This month’s evocative avian verse comes from American author and poet, Sara Teasdale (1884 – 1933). Her poem, Dusk in June is short and sweet:

Evening, and all the birds
In a chorus of shimmering sound
Are easing their hearts of joy
For miles around.

The air is blue and sweet,
The few first stars are white,
Oh let me like the birds
Sing before night.

Teasdale’s poetry, which was quite popular in its day, made liberal reference to birds, whether she was ruminating on death…

…Not one would mind, neither bird nor tree,
If mankind perished utterly;
And Spring herself, when she woke at dawn
Would scarcely know that we were gone. (There Will Come Soft Rains)

…or dreaming of freedom…

I am the brown bird pining
To leave the nest and fly —
Oh, be the fresh cloud shining,
Oh, be for me the sky! (Moods)

Sara Teasdale died a suicide at the age of 48. It is said that she never expressed in life the passion so evident in her verse. However, the affinity she so clearly held for birds and nature, the magic she found in wild places, comes through in her writings as the voice of wisdom and wonder.

Oh in the deep blue night
The fountain sang alone;
It sang to the drowsy heart
Of a satyr carved in stone.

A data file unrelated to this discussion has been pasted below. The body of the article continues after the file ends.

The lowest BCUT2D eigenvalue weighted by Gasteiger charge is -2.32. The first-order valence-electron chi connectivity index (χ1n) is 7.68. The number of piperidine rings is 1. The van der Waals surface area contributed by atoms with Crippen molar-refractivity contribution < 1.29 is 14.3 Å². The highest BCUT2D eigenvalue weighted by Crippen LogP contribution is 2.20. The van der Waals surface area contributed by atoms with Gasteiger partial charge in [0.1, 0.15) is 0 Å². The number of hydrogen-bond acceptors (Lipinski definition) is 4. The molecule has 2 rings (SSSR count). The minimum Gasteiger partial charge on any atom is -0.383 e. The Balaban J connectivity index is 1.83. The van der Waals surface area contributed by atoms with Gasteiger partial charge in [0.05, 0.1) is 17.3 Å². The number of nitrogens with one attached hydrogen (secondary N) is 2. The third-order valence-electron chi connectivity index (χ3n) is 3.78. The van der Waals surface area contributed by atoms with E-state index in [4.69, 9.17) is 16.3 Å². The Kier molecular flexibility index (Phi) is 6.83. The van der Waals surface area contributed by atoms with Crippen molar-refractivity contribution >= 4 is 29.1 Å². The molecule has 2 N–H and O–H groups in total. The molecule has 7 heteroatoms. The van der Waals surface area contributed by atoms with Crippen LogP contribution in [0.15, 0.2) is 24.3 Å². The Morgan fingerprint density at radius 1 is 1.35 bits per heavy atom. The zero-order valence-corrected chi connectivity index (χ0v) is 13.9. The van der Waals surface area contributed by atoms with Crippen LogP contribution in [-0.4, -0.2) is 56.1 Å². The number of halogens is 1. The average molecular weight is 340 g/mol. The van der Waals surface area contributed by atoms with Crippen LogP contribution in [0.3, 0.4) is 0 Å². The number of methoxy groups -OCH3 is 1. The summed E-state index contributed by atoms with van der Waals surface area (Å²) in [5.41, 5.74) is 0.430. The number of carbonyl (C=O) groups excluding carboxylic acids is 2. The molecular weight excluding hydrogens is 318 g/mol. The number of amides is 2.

The fountain sang and sang
But the satyr never stirred–
Only the great white moon
In the empty heaven heard.

The fountain sang and sang
And on the marble rim
The milk-white peacocks slept,
Their dreams were strange and dim.

Bright dew was on the grass,
And on the ilex dew,
The dreamy milk-white birds
Were all a-glisten too.

The fountain sang and sang
The things one cannot tell,
The dreaming peacocks stirred
And the gleaming dew-drops fell. (The Fountain)

Written by Mike
Mike is a leading authority in the field of standardized test preparation, but he's also a traveler who fully expects to see every bird in the world. Besides founding 10,000 Birds in 2003, Mike has also created a number of other entertaining but now extirpated nature blog resources, particularly the Nature Blog Network and I and the Bird.